New York Boldfacers Get Behind the Wheel
by neal santelmann
illustrations by daniel o’leary
Family driving in the city doesn’t have to be so vanilla, of course. With a baby on the way, Rachelle Hruska, the socially connected founder of Guest of a Guest, spent six months figuring out how to keep her city dignity with a family-style ride. “We knew we wanted an SUV, but it had to be environmentally sound because we didn’t want to be ‘those assholes’ driving an SUV.” Eventually Hruska and her husband, hotelier Sean MacPherson, settled on a hybrid Toyota Highlander. Then they had it murdered out.
“The real way to murder out a car is to paint it black and not add the primer. We didn’t want to ruin our brand-new car, so we didn’t strip the paint, just wrapped it in the sticker condom,” explains Hruska, who has seen plenty of murder out how-to videos on YouTube. “It’s really funny, because people usually only do it to really screwed-up cars. Lindsay Lohan did it to hers.” Hruska and MacPherson keep the SUV in their private garage on Jane Street—“that garage is why we’re never moving”—and also have a specially murdered out Bugaboo for their now two-month-old, Maxwell. Now that’s style.
So how does a Nebraska transplant with a new baby handle herself in city traffic? “Driving here is definitely a gnarly adventure,” she says. “I get the whole congestion thing and the aggression thing. When I’m a passenger, I’m a lot less polite—‘Can you believe that guy cut you off?!’—but when I’m driving, my style is pretty Zen.”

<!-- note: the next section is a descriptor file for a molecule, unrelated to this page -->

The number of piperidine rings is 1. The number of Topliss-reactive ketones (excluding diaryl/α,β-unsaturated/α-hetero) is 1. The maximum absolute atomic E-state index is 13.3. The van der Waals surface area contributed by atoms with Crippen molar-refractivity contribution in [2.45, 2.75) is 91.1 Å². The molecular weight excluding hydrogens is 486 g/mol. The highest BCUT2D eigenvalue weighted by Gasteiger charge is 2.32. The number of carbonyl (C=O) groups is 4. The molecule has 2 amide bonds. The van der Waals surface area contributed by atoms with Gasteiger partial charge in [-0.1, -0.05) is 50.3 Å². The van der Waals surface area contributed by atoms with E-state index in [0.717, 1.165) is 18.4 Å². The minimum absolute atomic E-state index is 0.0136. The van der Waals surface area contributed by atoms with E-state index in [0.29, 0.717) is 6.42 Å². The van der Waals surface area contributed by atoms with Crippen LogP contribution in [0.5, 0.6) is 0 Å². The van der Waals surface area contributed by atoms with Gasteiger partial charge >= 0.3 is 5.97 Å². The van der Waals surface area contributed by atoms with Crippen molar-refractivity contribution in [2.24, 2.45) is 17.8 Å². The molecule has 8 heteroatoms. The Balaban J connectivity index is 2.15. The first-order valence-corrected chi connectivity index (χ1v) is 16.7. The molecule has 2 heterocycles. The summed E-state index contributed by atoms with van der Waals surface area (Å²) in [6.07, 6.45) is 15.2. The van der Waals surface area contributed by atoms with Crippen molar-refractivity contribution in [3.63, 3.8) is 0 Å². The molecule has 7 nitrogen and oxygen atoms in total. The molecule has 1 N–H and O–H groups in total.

Whatever else goes into fashioning a New York driving style, the car itself cannot be discounted. Her fear aside, Amy Fine Collins delights in the warm reception she gets motoring around in fabulous loaners lined up by friends in the auto industry for review. “I was test-driving Bentleys for a while, which you’d expect would incite status envy. But bus drivers would be hanging out the window giving the thumbs-up, and construction workers would want high-fives,” she recalls. “It’s a lovely experience seeing how people react to a nice car.”
Veronique Gabai-Pinsky and Joel Pinsky—she’s the global brand president of Estée Lauder’s Aramis and designer fragrances; he founded Violight, a company that produces a toothbrush sanitizer— notice similar enthusiasm every time they head out in their vintage Rolls-Royce Silver Spur. Other motorists tend to slow down and give the cream-colored car a wide berth. “People give us thumbs-up even when they see us putting groceries in the trunk,” says Joel. But Veronique points out that she drives her own Audi convertible out of fear she’ll scratch her husband’s “mistress.” Both agree that the anonymous “road love” for their Rolls has gone a long way toward softening their city driving styles. “The experience becomes one of those moments of pure pleasure, whatever the traffic,” says Veronique.
Now, isn’t that what city driving should be?